Is there such a thing as free will?

2 November

Common sense would suggest that we certainly do make choices, that they seem to originate in us  – and it does make sense to hold people responsible for what they do. Those are things that most people feel to be self-evident. The way people would expect to feel if we didn’t have free will is not the way we feel. But do our feelings deceive us or is there something to our sense of being in control?

There’s a basic choice you have to make. Do you think that in order to have free will there must be some way in which humans can break the natural chain of cause and effect? If you think you do, then you’ve got two choices. Either we need that and we can’t get it, therefore we don’t have free will. Or we do, therefore we have free will. Accounting for how we do that becomes extremely difficult. The alternative is to say no, whatever free will is it can’t be something that requires you to break free of the laws of nature. It’s something else. If you’re in that camp you’re broadly termed a compatibilist.

Neuroscience and evolutionary biology make certain things starker and more obvious. Neuroscience makes stark the fact that we’re not aware of initiating a lot of what we do but that’s not something you need neuroscience to know. When you talk to someone, there’s a strange, disconcerting way in which the words are just coming out of your mouth and you don’t know exactly what you’re going to say until you hear it yourself. We’re already aware that things originate unconsciously.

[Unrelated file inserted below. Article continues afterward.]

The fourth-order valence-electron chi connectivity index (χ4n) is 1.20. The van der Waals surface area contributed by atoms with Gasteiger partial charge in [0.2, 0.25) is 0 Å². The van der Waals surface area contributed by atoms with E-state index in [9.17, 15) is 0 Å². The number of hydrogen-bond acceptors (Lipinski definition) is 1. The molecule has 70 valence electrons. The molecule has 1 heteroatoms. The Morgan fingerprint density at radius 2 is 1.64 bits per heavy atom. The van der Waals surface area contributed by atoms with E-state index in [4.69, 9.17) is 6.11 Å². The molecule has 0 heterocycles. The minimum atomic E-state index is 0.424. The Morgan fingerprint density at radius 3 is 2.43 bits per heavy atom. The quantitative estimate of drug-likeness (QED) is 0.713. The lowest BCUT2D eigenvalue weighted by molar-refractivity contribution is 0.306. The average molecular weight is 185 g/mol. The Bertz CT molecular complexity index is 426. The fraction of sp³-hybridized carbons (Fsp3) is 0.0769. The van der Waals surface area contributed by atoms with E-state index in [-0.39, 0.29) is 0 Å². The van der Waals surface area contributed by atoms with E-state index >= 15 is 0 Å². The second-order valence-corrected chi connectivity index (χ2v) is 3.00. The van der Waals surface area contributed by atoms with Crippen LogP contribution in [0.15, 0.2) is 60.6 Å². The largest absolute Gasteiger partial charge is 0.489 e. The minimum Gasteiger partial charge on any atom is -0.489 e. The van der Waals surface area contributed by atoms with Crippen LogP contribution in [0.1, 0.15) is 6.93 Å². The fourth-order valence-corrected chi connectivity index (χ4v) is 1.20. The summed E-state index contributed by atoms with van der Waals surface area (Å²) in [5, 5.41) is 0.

Does the degree of self-regulation we have add up to free will?

The genetic stuff makes stark that we are not the sole authors of ourselves. A lot of the things we believe or want have their origins in our genes or our upbringings and we have no control over them. Again, the fundamental insight doesn’t require genetics. People know that they take after their parents and reflect their own cultures in some way.

So whatever free will is, it can’t mean being the ultimate author of your own self, it can’t mean having conscious control over everything you do and it can’t mean having the capacity to break free of the laws of nature. Those are the things that free will can’t be.

So does the degree of self-regulation we have add up to free will? It becomes a question of definition. People who say no say that it turns us into rather more sophisticated self-driving cars: we’re built in such a way that we can forge our own path through life but the degree of external programming by culture and genes is so strong that they don’t think it gives us something worthy of the name free will.

But I think if you say to someone we don’t have free will they immediately assume what that means is our choices don’t make a difference to the world, we have no responsibility for what we do, and we’re just puppets of external forces, like robots or computers.

I think most people could and should accept the fact that, as long as it’s the case that we have the capacity to be self-monitoring creatures who can regulate our behaviour within certain parameters, then we have something that we can call free will. 

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